Of all heroes, I didn’t set out to repaint and rebase Aquaman. It came about quite by accident. Recently I had a quick rummage through the bitz box on an unrelated project, and I discovered this Aquaman Heroclix left over from a Forgotten Heroes conversion I did back in 2018. I had popped him off his dial and used the water spout to make the Water Wizard.
(I never throw anything away. That Water Wizard was also made from a Quicksilver body and a Weather Wizard head; the Weather Wizard’s body was used to make the Aquarian. along with a head from a different Aquaman miniature, the hook of which was used on this Pulp Figures conversion. Finally, the Quicklsilver head was used the year before to make Jack Frost, along with a body from a Heroclix Scorpion. As for Scorpion’s head, I have no idea where that ended up.)
The entire time I worked on this conversion, this song was running through my head. It will run through your head too, if you listen to it. It’s insidious, and you will grow to like it. It drove me so nuts I looked up the video on YouTube. It reminded me how much I love this movie, because…Julie Adams. I know, right? What is it with girls named Julie? Adams, Newmar, Christie…it’s a good name, is what I’m saying.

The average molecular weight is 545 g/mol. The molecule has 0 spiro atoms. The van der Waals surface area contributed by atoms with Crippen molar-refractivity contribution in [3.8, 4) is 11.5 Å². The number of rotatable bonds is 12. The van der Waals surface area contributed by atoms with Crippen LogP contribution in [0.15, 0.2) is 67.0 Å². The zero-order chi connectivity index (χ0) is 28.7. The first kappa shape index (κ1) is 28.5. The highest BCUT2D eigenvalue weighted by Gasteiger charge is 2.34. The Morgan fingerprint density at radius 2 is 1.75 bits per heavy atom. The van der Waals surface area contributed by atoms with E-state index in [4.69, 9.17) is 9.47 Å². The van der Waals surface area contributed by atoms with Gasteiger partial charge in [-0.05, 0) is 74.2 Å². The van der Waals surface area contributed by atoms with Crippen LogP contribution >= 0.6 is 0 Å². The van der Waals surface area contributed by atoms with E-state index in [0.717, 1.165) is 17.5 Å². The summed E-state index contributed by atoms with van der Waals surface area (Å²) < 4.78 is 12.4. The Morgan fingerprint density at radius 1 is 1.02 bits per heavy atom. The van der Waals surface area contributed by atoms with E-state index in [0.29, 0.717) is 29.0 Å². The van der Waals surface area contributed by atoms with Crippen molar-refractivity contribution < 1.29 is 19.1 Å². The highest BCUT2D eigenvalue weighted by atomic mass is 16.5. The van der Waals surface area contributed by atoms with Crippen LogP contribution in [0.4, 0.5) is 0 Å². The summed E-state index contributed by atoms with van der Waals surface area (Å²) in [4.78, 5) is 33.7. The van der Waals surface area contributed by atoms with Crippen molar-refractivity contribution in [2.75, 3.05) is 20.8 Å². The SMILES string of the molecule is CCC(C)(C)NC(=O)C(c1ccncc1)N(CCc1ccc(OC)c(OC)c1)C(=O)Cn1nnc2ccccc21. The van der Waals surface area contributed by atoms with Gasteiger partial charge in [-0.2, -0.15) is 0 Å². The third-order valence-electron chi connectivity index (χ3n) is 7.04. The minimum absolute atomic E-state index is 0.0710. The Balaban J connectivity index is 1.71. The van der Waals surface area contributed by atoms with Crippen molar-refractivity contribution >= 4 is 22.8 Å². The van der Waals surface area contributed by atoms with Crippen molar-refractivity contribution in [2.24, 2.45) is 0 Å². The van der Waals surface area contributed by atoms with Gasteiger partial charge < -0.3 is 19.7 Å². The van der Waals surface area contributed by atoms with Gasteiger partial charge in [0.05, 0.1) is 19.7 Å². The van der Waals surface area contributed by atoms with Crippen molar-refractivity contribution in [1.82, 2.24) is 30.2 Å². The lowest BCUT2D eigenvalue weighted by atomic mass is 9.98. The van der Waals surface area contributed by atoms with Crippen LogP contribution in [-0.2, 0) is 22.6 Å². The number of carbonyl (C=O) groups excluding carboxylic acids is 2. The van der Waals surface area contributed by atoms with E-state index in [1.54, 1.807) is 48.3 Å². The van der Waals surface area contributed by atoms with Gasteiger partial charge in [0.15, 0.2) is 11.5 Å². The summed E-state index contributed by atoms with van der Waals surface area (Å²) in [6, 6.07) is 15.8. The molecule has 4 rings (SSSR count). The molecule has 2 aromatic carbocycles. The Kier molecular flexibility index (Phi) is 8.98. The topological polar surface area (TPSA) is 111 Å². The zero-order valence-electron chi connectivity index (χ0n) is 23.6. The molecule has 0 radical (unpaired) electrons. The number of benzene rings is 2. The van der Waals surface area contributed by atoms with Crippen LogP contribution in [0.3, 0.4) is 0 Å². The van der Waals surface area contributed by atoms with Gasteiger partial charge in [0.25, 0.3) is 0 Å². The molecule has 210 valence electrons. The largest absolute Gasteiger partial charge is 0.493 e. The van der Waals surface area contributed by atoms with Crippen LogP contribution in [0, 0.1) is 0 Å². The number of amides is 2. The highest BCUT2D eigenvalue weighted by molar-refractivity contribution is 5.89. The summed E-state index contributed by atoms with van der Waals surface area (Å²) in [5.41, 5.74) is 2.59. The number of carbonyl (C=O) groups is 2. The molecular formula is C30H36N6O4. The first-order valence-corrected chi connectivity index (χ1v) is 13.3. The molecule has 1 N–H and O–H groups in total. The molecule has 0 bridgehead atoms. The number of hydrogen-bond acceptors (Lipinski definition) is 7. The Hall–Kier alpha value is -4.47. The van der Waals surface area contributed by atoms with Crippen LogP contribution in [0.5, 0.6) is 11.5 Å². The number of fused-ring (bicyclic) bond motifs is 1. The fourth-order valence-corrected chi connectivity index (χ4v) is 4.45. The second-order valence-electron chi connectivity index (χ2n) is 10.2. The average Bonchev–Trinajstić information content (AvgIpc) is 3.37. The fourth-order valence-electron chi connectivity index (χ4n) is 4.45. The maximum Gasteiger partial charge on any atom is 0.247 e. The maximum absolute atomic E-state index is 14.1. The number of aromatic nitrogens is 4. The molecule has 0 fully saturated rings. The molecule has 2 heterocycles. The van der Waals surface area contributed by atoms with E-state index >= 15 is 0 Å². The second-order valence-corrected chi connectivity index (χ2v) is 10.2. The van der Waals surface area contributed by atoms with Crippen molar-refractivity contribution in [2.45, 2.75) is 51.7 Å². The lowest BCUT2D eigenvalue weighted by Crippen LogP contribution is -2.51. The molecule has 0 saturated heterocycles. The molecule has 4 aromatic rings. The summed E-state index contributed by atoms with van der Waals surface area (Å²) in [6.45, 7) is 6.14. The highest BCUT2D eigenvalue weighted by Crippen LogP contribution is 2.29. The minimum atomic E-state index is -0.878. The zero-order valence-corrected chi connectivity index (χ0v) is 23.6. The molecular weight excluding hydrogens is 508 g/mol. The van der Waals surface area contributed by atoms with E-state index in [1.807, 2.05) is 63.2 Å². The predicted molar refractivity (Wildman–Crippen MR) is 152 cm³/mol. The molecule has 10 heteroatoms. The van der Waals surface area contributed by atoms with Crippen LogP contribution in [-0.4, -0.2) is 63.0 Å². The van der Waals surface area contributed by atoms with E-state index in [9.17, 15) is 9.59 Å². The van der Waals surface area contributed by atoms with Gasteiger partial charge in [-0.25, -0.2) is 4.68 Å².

Anyway, I had some “seaweed” and some shells left over from my Under the Sea diorama last month, so that got me thinking of making another underwater base. Since Aquaman is at his coolest in his element (as cool as he can be, anyway), it seemed appropriate to base him underwater. Again, credit to Eons of Battle for the base tutorial.
And here he is. I painted his stupid water hand to look like flesh so he would better resemble the classic, lame-ass Aquaman we all know and mock. (“Go talk to some fish!”)
Here’s my attempt at making Aquaman cool; although if Jason Momoa can’t do it, who am I to think I can? He was a fun little project in the midst of some others, and it’s been a while since repainted some ‘Clix. It’s a bit of an amuse-bouche for June…when Forgotten Heroes comes around again!
“HULK…SMASH…HULK…SMASH…” The robotic Hulk grabs a nearby crate and hurls it at the heroes.
“I’ll say one thing for Machinesmith,” says Hawkeye, ducking, “he really nailed Hulk’s personality.”
“Relax,” says Spider-Man. “It could be worse. We could be fighting the actual Hulk.”
“You fought the…?” asks Power Man, circling the green behemoth, awaiting an opening.